KUALA LUMPUR: The implementation of the Federal Territories Affordable Homes Project (Rumawip) that allegedly fails to comply with the government’s procedures will be reported to the Malaysian Anti-Corruption Commission (MACC), said Federal Territories Minister Khalid Abdul Samad.
He said a study by the special committee showed that several projects were found to be dubious, but some of the projects could be continued because they were not problematic.
For projects that required consultation, his ministry would meet with the developers to have a discussion.
“The outcome of the study after several meetings with the special committee to investigate the 97 projects found that there were projects that could continue, but there were also projects that should be negotiated and some that required detailed investigation,” he told Bernama after appearing as a guest in a programme on Bernama News Channel here.
Khalid said the recommendation from the study would be presented to Prime Minister Tun Dr Mahathir Mohamad during the Cabinet meeting today.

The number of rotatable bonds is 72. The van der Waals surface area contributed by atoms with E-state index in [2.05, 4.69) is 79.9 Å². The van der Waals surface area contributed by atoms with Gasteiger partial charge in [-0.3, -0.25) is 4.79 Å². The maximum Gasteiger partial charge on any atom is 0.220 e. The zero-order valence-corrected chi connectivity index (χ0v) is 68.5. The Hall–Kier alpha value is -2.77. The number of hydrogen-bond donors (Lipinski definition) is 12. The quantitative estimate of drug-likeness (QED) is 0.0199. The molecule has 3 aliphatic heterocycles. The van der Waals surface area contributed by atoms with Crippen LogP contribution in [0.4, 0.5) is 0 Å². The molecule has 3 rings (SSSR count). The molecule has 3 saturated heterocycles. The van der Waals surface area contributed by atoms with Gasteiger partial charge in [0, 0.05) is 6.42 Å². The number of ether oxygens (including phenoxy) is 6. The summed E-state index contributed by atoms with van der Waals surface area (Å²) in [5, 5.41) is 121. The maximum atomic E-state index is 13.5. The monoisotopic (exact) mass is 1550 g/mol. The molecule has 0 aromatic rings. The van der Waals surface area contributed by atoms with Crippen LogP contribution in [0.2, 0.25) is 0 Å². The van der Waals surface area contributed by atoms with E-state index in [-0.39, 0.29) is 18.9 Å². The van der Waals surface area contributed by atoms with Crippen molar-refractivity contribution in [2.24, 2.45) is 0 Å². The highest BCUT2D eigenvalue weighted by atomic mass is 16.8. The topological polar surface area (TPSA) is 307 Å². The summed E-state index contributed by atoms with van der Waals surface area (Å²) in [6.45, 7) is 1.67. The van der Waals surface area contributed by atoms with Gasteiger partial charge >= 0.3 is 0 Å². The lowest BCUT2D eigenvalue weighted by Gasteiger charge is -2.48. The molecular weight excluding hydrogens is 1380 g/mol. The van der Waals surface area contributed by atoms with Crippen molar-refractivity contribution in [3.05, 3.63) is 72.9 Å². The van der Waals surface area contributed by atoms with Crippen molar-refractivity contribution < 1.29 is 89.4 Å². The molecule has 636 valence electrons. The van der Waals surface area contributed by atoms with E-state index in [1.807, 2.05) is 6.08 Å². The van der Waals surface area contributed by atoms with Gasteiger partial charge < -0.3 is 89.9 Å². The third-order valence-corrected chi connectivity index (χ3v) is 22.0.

“If he says okay to our proposed recommendation, we will go ahead with the implementation.
“For those projects that require negotiation, we will meet the developer and discuss on suitable approaches we could take, including claiming back the land and return the developer’s deposits.”
“Reports will also be lodged on developers who are found to be not complying the prescribed procedures for further investigation,” he said.
Khalid said the previous government adopted the concept of closed tenders and direct negotiations for the implementation of the Rumawip projects, this could expose it to the possibility of corruption in project procurement.
Last July, the media reported that Kepong MP Lim Lip Eng called for the MACC to investigate the allegations of 64 government land sales by Kuala Lumpur City Hall (DBKL) to developers who allegedly did not comply with government procedures. - Bernama © New Straits Times Press (M) Bhd